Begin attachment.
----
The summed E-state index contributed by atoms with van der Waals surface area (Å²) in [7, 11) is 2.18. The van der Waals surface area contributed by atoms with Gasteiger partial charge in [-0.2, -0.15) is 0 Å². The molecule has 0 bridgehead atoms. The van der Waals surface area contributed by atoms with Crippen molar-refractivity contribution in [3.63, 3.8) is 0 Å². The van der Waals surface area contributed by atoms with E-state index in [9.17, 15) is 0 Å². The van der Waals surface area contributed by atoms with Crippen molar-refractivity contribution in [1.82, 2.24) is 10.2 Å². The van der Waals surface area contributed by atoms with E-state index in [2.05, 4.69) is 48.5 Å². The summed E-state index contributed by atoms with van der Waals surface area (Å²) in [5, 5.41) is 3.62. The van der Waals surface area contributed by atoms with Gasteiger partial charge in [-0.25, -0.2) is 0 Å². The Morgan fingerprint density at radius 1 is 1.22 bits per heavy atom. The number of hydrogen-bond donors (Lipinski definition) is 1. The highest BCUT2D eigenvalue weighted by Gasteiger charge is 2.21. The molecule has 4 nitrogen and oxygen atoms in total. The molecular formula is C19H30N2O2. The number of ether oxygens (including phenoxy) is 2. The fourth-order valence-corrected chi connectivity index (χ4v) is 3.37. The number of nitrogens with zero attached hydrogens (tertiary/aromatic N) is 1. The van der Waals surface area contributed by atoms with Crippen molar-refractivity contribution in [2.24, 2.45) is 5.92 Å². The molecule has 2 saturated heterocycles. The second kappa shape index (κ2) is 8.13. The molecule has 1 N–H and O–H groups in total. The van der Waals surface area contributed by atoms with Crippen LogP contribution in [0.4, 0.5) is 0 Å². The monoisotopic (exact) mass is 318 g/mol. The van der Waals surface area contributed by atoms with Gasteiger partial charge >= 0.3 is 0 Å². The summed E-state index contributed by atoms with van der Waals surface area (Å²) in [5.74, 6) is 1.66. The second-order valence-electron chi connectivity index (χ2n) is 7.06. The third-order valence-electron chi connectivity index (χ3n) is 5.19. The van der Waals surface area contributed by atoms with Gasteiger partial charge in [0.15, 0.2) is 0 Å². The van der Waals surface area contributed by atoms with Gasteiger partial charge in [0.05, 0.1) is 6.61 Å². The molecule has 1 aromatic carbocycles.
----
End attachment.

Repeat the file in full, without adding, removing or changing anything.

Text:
The summed E-state index contributed by atoms with van der Waals surface area (Å²) in [7, 11) is 2.18. The van der Waals surface area contributed by atoms with Gasteiger partial charge in [-0.2, -0.15) is 0 Å². The molecule has 0 bridgehead atoms. The van der Waals surface area contributed by atoms with Crippen molar-refractivity contribution in [3.63, 3.8) is 0 Å². The van der Waals surface area contributed by atoms with E-state index in [9.17, 15) is 0 Å². The van der Waals surface area contributed by atoms with Crippen molar-refractivity contribution in [1.82, 2.24) is 10.2 Å². The van der Waals surface area contributed by atoms with E-state index in [2.05, 4.69) is 48.5 Å². The summed E-state index contributed by atoms with van der Waals surface area (Å²) in [5, 5.41) is 3.62. The van der Waals surface area contributed by atoms with Gasteiger partial charge in [-0.25, -0.2) is 0 Å². The Morgan fingerprint density at radius 1 is 1.22 bits per heavy atom. The number of hydrogen-bond donors (Lipinski definition) is 1. The highest BCUT2D eigenvalue weighted by Gasteiger charge is 2.21. The molecule has 4 nitrogen and oxygen atoms in total. The molecular formula is C19H30N2O2. The number of ether oxygens (including phenoxy) is 2. The fourth-order valence-corrected chi connectivity index (χ4v) is 3.37. The number of nitrogens with zero attached hydrogens (tertiary/aromatic N) is 1. The van der Waals surface area contributed by atoms with Crippen molar-refractivity contribution in [2.24, 2.45) is 5.92 Å². The molecule has 2 saturated heterocycles. The second kappa shape index (κ2) is 8.13. The molecule has 1 N–H and O–H groups in total. The van der Waals surface area contributed by atoms with Crippen LogP contribution in [0.4, 0.5) is 0 Å². The monoisotopic (exact) mass is 318 g/mol. The van der Waals surface area contributed by atoms with Gasteiger partial charge >= 0.3 is 0 Å². The summed E-state index contributed by atoms with van der Waals surface area (Å²) in [5.74, 6) is 1.66. The second-order valence-electron chi connectivity index (χ2n) is 7.06. The third-order valence-electron chi connectivity index (χ3n) is 5.19. The van der Waals surface area contributed by atoms with Gasteiger partial charge in [0.15, 0.2) is 0 Å². The van der Waals surface area contributed by atoms with Gasteiger partial charge in [0.05, 0.1) is 6.61 Å². The molecule has 1 aromatic carbocycles.